Ex bankers tend to have a faster grasp on a situation because you deal with different organizations.  You look at the credit of a company and what is the critical success factor; you deal with boards, regulators, people with the most sensitive item - which is money.  You need to have a broad vision.  The challenge is when individuals move from a publicly listed company, which has standards, to a family business and that is a different question.  This might be a company which is not internationally regulated and the challenge is risk.   A lot of family businesses have very strong corporate governance – boards, processes, systems, KPIs, compensation procedures. I think one of the best ways to develop chief executives is to ensure they have worked in regulated companies.

Companies have to believe in developing their people.  In a downturn market the first thing we see being cut is training, which is wrong.  You need to spend more on training. We look at the weakness of an individual and then do proper training to address that. Our people have to learn to innovate, to try new things – invest in IT, go into greenfield activities.  We also have to train in risk management.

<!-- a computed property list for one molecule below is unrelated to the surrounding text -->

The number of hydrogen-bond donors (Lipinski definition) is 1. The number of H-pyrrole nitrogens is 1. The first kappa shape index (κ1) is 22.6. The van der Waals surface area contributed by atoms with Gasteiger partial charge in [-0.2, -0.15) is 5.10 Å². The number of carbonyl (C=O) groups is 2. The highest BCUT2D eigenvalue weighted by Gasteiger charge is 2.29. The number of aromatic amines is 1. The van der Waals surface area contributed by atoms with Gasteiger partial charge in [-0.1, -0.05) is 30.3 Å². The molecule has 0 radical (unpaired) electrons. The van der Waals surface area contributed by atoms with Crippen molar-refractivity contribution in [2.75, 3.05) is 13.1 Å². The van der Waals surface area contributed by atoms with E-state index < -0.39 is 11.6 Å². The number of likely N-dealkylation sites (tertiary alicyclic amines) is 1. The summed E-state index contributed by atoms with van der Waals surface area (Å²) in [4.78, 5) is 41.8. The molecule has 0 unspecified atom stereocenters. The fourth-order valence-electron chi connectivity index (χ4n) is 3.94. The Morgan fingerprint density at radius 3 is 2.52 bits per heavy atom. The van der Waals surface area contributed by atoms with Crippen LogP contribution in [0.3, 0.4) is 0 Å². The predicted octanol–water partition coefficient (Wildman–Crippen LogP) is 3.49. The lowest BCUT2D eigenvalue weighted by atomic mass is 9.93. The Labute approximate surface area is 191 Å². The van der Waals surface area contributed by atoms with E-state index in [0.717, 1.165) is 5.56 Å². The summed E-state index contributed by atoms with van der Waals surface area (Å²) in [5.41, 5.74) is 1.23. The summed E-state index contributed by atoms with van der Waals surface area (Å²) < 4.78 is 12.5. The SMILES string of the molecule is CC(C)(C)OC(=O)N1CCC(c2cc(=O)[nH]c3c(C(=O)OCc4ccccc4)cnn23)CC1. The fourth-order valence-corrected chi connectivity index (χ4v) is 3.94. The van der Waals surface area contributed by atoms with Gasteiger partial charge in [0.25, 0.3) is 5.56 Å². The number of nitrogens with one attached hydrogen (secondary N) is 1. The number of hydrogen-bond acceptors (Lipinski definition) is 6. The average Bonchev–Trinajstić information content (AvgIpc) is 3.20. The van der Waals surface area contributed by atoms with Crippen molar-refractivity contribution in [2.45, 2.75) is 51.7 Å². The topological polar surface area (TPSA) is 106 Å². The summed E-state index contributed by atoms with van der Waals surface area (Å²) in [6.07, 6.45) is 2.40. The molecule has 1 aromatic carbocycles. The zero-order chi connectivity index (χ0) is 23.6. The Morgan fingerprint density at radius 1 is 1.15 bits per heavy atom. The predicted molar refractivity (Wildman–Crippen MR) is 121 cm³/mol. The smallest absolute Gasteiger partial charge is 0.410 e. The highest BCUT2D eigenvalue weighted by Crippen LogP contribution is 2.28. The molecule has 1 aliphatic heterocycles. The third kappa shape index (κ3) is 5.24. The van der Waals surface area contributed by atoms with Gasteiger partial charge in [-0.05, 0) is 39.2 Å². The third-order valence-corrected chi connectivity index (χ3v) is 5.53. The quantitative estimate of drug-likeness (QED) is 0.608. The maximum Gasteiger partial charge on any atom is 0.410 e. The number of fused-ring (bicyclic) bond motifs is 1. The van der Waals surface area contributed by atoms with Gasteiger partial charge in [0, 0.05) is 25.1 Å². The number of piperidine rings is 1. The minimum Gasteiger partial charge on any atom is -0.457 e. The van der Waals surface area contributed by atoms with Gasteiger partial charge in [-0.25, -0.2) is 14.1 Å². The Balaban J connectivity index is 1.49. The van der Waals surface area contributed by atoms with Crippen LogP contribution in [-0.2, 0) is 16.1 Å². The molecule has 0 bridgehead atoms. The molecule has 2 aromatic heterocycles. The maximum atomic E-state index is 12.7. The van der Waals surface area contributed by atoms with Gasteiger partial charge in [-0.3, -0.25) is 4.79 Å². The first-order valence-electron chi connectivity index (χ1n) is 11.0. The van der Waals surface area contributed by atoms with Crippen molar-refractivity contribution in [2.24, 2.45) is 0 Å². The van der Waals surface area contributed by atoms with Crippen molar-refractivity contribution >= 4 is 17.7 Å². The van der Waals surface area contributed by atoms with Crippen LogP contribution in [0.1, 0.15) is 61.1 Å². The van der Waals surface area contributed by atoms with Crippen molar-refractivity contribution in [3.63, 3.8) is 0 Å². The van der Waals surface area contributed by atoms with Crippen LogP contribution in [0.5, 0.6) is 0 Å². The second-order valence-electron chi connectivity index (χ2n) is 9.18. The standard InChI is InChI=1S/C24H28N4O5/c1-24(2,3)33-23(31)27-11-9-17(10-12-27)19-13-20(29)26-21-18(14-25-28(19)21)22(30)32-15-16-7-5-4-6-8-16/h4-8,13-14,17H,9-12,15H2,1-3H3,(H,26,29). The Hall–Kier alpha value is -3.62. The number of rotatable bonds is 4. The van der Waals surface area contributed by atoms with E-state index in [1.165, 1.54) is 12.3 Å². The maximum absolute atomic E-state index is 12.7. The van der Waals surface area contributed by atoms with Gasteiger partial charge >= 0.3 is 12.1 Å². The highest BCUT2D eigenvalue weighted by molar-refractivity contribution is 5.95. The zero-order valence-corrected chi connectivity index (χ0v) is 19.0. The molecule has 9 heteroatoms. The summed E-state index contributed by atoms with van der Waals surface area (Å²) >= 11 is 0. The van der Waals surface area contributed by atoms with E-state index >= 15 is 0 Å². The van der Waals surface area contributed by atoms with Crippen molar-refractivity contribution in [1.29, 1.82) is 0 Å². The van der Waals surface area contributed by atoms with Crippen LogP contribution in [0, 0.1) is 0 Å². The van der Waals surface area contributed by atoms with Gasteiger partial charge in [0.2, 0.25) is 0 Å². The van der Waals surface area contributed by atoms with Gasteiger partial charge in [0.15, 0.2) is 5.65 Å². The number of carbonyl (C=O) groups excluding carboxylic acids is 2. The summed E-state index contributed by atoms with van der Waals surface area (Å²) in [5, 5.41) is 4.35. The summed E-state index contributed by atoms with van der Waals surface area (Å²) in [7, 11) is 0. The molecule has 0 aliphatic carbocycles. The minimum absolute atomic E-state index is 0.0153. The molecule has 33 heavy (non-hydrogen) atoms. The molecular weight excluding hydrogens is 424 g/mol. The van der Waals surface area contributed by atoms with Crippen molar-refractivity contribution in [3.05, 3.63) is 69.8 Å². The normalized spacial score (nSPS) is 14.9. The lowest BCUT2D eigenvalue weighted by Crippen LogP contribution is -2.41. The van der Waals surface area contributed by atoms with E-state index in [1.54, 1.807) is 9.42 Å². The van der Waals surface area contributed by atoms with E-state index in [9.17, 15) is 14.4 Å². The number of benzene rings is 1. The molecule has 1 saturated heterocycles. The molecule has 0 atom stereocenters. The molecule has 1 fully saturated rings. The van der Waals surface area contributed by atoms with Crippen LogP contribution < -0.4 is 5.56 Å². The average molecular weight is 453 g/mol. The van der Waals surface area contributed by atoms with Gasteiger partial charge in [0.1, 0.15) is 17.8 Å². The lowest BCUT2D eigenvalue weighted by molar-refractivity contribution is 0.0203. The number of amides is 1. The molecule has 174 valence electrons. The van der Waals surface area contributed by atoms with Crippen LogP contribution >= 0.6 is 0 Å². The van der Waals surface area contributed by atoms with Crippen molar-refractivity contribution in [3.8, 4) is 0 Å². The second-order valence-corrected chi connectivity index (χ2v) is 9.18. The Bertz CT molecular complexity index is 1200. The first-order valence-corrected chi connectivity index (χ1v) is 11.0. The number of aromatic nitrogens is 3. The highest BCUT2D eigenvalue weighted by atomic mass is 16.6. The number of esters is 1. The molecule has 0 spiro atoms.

How are we going to get more Saudi women in the boardroom?

Before we can have more Saudi women in the boardroom, we need more in executive positions. There are Saudi women in the boardroom but these are in family companies and where they are a member of the family. 

Things are changing.  We see progress in institutions and regulators are helping this – there is an abundance of candidates.  When you have a vacancy you see both genders applying and if it is suited to hire a lady, according to the regulations, it is happening more and more.  It is a good thing.

In our group we are in different businesses and have ladies working in different companies – in our hospitality business, our automotive business, our restaurants and in the pharmacy business.  We welcome that.